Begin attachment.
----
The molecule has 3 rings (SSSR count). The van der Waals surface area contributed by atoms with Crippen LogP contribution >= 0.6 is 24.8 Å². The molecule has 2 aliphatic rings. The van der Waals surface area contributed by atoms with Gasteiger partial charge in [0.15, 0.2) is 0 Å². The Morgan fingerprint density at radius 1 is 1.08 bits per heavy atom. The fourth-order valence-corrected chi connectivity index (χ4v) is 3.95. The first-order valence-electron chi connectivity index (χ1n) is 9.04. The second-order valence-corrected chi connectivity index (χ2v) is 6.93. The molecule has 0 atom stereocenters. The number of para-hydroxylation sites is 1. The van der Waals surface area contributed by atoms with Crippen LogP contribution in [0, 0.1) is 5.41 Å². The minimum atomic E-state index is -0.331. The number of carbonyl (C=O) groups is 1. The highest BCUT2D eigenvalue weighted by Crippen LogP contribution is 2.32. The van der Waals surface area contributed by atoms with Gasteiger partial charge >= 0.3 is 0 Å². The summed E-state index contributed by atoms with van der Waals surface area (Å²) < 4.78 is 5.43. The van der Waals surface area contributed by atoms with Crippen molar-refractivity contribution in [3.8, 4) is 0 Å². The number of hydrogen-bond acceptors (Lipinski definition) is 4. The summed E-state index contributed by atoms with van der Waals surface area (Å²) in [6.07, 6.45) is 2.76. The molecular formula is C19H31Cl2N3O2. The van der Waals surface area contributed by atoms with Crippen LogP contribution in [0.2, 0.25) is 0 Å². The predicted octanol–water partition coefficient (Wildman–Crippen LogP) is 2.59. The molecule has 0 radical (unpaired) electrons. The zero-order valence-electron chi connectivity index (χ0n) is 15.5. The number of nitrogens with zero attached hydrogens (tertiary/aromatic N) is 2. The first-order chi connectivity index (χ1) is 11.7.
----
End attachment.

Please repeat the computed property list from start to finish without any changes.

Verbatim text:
The molecule has 3 rings (SSSR count). The van der Waals surface area contributed by atoms with Crippen LogP contribution >= 0.6 is 24.8 Å². The molecule has 2 aliphatic rings. The van der Waals surface area contributed by atoms with Gasteiger partial charge in [0.15, 0.2) is 0 Å². The Morgan fingerprint density at radius 1 is 1.08 bits per heavy atom. The fourth-order valence-corrected chi connectivity index (χ4v) is 3.95. The first-order valence-electron chi connectivity index (χ1n) is 9.04. The second-order valence-corrected chi connectivity index (χ2v) is 6.93. The molecule has 0 atom stereocenters. The number of para-hydroxylation sites is 1. The van der Waals surface area contributed by atoms with Crippen LogP contribution in [0, 0.1) is 5.41 Å². The minimum atomic E-state index is -0.331. The number of carbonyl (C=O) groups is 1. The highest BCUT2D eigenvalue weighted by Crippen LogP contribution is 2.32. The van der Waals surface area contributed by atoms with Gasteiger partial charge >= 0.3 is 0 Å². The summed E-state index contributed by atoms with van der Waals surface area (Å²) < 4.78 is 5.43. The van der Waals surface area contributed by atoms with Crippen molar-refractivity contribution in [3.8, 4) is 0 Å². The number of hydrogen-bond acceptors (Lipinski definition) is 4. The summed E-state index contributed by atoms with van der Waals surface area (Å²) in [6.07, 6.45) is 2.76. The molecular formula is C19H31Cl2N3O2. The van der Waals surface area contributed by atoms with Crippen LogP contribution in [0.2, 0.25) is 0 Å². The predicted octanol–water partition coefficient (Wildman–Crippen LogP) is 2.59. The molecule has 0 radical (unpaired) electrons. The zero-order valence-electron chi connectivity index (χ0n) is 15.5. The number of nitrogens with zero attached hydrogens (tertiary/aromatic N) is 2. The first-order chi connectivity index (χ1) is 11.7.